13. We warmly welcome the OECD agreement on action to tackle harmful tax competition. This provides a strong basis for co-ordinated international action to curb harmful tax competition through preferential tax regimes and tax havens. And we note the complementary development of the EU Code of Conduct.
14. We strongly endorse the OECD recommendations, and we welcome the establishment of the OECD Forum on harmful tax practices. We will work through the Forum to secure effective implementation of the recommendations, and will actively support the proposed dialogue with non-OECD members to promote the agreed principles and recommendations on a global basis.
15. We urge the OECD to give particular attention to the development of a comprehensive programme to improve the availability of information to tax authorities to curb international tax evasion and avoidance through tax havens, and through preferential tax regimes. This would involve developing further the proposals to improve exchange of tax information between OECD countries to address the problems caused by restricted access to banking information and to improve the supply of information from tax havens by the negotiation of effective information exchange arrangements.
16. In addition we encourage international action to enhance the capacity of anti- money laundering systems to deal effectively with tax related crimes. Action here would both strengthen anti-money laundering systems and would also be an essential component of a coherent programme to increase the effectiveness of tax information exchange arrangements. Action could be based on furthering the following objectives:
a) Effective anti money laundering systems must ensure that obligations to report transactions relating to suspected criminal offences continue to apply even where such transactions are thought to involve tax offences.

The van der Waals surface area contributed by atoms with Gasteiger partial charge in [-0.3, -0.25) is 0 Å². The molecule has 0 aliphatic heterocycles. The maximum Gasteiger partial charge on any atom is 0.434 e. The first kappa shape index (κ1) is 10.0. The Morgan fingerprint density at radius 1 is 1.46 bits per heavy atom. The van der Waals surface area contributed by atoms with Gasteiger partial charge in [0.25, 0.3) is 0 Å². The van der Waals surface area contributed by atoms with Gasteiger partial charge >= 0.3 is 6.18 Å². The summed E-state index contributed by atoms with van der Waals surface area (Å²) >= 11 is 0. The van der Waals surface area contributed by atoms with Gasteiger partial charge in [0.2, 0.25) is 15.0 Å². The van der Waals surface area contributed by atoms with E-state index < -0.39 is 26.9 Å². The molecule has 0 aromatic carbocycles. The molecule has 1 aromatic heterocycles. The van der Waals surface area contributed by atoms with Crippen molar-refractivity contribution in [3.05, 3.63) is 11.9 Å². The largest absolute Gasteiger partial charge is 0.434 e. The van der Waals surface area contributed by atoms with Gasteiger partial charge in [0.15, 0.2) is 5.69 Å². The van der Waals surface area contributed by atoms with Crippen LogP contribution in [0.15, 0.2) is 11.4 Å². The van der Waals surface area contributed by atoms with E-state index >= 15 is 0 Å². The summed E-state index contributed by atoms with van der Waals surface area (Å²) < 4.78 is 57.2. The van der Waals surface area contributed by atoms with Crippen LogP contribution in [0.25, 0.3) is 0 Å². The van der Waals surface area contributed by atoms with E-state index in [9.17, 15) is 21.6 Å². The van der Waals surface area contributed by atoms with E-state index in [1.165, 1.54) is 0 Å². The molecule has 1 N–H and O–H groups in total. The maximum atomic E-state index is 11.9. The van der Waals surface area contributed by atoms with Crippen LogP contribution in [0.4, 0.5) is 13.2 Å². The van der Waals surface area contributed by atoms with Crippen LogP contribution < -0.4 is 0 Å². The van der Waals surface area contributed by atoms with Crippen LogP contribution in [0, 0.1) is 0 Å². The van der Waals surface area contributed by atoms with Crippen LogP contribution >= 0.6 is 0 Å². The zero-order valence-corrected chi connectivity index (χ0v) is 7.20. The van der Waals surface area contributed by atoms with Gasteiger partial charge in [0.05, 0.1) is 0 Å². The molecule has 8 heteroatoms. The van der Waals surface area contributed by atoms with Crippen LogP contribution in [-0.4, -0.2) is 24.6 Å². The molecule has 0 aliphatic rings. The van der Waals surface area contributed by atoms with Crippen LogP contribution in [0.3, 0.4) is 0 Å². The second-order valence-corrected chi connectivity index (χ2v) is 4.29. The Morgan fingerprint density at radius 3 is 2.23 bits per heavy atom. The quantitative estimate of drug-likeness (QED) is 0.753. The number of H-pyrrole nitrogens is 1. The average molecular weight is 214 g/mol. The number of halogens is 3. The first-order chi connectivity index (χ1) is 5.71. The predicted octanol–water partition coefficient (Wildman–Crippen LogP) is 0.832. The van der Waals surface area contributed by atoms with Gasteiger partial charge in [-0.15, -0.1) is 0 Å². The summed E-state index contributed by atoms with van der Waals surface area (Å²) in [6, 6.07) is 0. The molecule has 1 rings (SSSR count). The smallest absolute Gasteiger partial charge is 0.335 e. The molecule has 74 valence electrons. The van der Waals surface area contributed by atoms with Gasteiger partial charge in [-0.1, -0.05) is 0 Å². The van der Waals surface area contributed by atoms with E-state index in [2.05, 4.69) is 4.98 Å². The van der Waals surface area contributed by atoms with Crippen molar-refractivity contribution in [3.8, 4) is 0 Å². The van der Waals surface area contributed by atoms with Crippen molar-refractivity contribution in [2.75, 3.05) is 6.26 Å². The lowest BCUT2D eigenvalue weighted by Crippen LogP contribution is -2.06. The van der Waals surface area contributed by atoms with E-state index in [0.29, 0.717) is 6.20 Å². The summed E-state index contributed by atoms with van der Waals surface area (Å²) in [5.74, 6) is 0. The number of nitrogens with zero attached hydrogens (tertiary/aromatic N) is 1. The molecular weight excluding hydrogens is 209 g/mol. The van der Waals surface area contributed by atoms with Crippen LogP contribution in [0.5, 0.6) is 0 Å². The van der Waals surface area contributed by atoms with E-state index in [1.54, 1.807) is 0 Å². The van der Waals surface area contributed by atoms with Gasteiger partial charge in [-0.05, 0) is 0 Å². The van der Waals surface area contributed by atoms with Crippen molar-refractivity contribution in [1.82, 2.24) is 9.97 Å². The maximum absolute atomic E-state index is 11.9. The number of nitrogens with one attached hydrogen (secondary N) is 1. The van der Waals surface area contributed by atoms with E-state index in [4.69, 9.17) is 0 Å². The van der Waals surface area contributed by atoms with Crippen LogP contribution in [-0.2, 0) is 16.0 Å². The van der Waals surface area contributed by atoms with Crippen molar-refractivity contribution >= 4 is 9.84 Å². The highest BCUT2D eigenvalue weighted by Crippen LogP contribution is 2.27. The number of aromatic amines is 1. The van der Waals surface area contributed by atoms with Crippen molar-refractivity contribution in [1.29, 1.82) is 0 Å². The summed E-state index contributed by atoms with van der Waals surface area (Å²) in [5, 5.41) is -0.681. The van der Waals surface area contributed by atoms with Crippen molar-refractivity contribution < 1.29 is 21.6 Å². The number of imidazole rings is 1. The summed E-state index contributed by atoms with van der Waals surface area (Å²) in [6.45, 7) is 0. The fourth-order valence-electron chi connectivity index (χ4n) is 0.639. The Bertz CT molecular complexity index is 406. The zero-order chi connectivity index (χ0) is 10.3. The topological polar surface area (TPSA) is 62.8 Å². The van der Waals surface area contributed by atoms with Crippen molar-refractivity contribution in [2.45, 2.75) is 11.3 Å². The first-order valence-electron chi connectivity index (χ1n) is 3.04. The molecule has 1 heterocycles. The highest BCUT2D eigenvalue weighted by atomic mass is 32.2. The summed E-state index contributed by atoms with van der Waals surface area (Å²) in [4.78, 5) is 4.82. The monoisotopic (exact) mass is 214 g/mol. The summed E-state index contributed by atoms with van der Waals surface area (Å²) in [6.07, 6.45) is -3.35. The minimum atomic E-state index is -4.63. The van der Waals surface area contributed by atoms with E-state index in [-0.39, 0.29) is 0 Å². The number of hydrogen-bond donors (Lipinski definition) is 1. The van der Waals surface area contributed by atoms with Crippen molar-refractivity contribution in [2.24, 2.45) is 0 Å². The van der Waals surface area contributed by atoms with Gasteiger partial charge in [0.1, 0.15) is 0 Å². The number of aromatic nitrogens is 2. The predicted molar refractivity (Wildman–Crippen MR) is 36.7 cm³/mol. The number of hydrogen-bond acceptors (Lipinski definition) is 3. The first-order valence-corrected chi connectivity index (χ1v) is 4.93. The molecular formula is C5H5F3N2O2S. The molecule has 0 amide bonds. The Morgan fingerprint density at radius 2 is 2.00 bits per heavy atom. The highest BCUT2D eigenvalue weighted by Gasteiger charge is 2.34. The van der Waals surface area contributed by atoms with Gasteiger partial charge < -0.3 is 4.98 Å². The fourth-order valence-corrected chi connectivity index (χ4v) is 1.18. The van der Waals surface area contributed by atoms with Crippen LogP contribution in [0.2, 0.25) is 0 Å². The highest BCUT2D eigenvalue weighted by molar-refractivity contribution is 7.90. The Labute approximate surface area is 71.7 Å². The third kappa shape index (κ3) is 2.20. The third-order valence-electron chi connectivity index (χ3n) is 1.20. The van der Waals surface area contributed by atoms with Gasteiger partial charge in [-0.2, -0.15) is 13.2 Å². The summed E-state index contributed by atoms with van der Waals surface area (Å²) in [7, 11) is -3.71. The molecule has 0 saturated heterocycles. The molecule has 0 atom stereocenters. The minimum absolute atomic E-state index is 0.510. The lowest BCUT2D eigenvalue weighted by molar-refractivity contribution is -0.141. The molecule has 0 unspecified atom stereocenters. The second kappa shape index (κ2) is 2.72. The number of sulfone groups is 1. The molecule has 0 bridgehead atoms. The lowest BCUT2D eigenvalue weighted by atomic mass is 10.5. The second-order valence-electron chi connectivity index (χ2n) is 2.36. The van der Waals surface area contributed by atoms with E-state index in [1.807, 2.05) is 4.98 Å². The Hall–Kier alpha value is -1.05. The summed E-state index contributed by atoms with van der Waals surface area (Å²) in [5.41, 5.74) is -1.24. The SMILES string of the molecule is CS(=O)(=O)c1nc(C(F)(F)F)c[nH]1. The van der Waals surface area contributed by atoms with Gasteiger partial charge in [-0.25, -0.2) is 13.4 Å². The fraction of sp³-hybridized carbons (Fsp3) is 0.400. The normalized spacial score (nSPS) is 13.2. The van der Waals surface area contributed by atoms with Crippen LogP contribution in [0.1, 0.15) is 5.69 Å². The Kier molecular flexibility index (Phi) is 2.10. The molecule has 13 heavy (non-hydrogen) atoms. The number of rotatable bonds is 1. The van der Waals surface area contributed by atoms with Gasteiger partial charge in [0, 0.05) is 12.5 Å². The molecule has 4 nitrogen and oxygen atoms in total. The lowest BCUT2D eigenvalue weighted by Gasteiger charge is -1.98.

b) Money laundering authorities should be permitted to the greatest extent possible to pass information to their tax authorities to support the investigation of tax related crimes, and such information should be communicated to other jurisdictions in ways which would allow its use by their tax authorities. Such information should be used in a way which does not undermine the effectiveness of anti-money laundering systems.
17. We intend to pursue the development and implementation of these objectives with our OECD partners and in other appropriate fora including the FATF.
18. We in G7 commit ourselves to giving a lead by working to further the foregoing objectives in all territories and jurisdictions for which we have international responsibilities or over which we have influence. And we will follow closely the progress of further work on harmful tax competition which the OECD intends to undertake and the related work on tax related crimes.
19. In Lyon we initiated an effort to standardize and simplify customs procedures. We welcome the further work undertaken since Denver which has produced a harmonised and simplified data set for import and export procedures, and urge our experts to reduce that data to a minimum consistent with customs responsibilities by the end of this year. We ask our experts to complete their work, including the development of standardised electronic declarations and to encompass the related import and export data requirements of other government departments and agencies. Our countries will, drawing on each others experience, take all steps possible to establish customs prototypes or other procedures involving all the G7 countries, which will use an agreed G7 data set, by the Summit in the year 2000 if possible.